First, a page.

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July 17, 2012
Nickell Robey's introduction to college football in 2010 wasn't exactly the warmest of welcomes. That's been well-documented by now. You know the story.
As a freshman, the 5-foot-8 cornerback initially struggled to adjust to the pace of the game. Not to mention he was a part of a defense that surrendered 400 yards per contest - the most since USC began keeping track of the statistic in 1955.
Yet fast forward two years and circumstances have changed for Robey. He was a first-team All-Pac-12 selection as a sophomore. And last week, he was named to the preseason watch lists for the Chuck Bednarik and Bronko Nagurski Awards, which annually honor the nation's top defensive standout -- as well as the Jim Thrope Award for best defensive back. This is the kind of leap he's been expected to take.
When asked about the distinction, however, and specifically the Bednarik Award, Robey stumbled.
"What award is that?"
Then, when briefed, he smiled, a slight hint at the progress he's made over the last two seasons.
"Oh, that's a great accomplishment," the third-year cornerback said. "I'll have to live up to it then."
Robey's rise, in many ways, has mirrored that of USC's. He's gone from an overwhelmed freshman in a season that saw USC finish just 8-5, to a highly-regarded defensive back who's garnering no shortage of preseason accolades. It's a story not unlike that of the Trojans collectively who will likely be in the top-five of most rankings released over the next month.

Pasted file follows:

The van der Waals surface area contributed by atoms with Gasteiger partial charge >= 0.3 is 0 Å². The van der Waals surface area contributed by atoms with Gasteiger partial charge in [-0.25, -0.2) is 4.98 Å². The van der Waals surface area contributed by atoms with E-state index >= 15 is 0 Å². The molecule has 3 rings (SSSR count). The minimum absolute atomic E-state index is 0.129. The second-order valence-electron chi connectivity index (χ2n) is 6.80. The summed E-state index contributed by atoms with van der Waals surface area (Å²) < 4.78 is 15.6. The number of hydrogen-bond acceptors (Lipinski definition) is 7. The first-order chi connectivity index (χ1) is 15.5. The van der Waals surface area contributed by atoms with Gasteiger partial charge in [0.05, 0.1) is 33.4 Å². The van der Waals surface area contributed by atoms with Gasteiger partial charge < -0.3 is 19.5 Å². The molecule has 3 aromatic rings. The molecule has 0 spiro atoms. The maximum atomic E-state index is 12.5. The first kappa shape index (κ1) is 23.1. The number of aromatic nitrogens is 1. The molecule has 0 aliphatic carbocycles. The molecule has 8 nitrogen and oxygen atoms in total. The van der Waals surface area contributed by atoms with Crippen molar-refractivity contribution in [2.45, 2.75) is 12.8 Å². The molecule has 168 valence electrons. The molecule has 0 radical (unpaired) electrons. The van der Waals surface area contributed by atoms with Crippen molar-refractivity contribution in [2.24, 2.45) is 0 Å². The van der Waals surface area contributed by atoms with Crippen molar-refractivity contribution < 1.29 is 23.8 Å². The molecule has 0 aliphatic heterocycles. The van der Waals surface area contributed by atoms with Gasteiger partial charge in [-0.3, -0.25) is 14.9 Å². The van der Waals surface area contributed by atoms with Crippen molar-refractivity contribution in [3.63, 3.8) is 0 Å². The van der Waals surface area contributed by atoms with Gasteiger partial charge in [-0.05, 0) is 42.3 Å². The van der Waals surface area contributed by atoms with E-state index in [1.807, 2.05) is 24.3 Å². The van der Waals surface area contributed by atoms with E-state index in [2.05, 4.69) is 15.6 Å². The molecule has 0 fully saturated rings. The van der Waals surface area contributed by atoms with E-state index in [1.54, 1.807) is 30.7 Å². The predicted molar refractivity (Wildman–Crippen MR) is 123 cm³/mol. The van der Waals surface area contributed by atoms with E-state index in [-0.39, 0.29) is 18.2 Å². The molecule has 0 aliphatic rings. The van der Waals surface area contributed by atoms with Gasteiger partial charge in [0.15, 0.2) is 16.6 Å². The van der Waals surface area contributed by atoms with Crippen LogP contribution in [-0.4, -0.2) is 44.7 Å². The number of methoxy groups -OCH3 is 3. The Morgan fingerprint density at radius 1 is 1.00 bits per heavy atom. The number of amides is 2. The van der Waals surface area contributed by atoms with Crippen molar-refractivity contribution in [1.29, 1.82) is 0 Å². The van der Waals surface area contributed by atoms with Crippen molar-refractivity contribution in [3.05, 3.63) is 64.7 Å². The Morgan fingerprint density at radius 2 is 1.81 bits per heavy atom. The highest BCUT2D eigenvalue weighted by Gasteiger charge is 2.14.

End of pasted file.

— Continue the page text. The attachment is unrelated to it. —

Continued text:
So for now, it begs the question: what's changed for Robey and for USC's defense?
"I feel like just the overall mentality has," Robey says. "You have to have confidence. Without confidence on defense, you have nothing. If the offense doesn't score, we'll win. We have to have that type of mentality. We can't let anything get on us."
That confidence became quite visible over the second half of last season. In the first five games, USC surrendered on average 26.4 points a game. By comparison, over the final seven, after a bye the second weekend of October, that average dipped to 21 points, which includes the triple-overtime loss to Stanford that saw the Cardinal amass a total of 56 points.
Robey, looking back, says things just clicked.
"It just happens," Robey said. "You really can't pinpoint it sometimes. You see everyone's mind on the same page and it just clicks at once. It's not that one person or one thing. Everybody was hungry and we were getting criticized for a lot of things, so we wanted to overcome that."
Yes, they were getting criticized, in particular after a narrow home win against Arizona Oct. 1 that marked the first time in school history the Trojans had given up more than 40 points in consecutive games.
"Yeah, it bothered us," Robey admits. "It was just . . . bear with us, we have to get used to the defense, get used to the philosophy. But now it's like clockwork."
That's the expectation. For now, as fall camp, approaches Robey hopes to see that continue. For himself, he's looking to grow as well - in the weight room, on the field and in the film room.
"Monte [Kiffin] just tells me to play," says Robey, who's looking to add some weight - up to 175 pounds. "Gain some weight, but still also keep your speed."
For now, he says he's at 170, but he never stays content, always looking to grow as a player in all facets.
"We know we've got a lot of work," Robey says. "We just have to make sure we're getting there. Most of all, we're worried about getting everyone better."
Joey Kaufman is a Print and Digital Journalism major at USC and has covered the Trojans for the Daily Trojan, SB Nation and Neon Tommy since 2010. Follow him on Twitter at @JoeyRKaufman.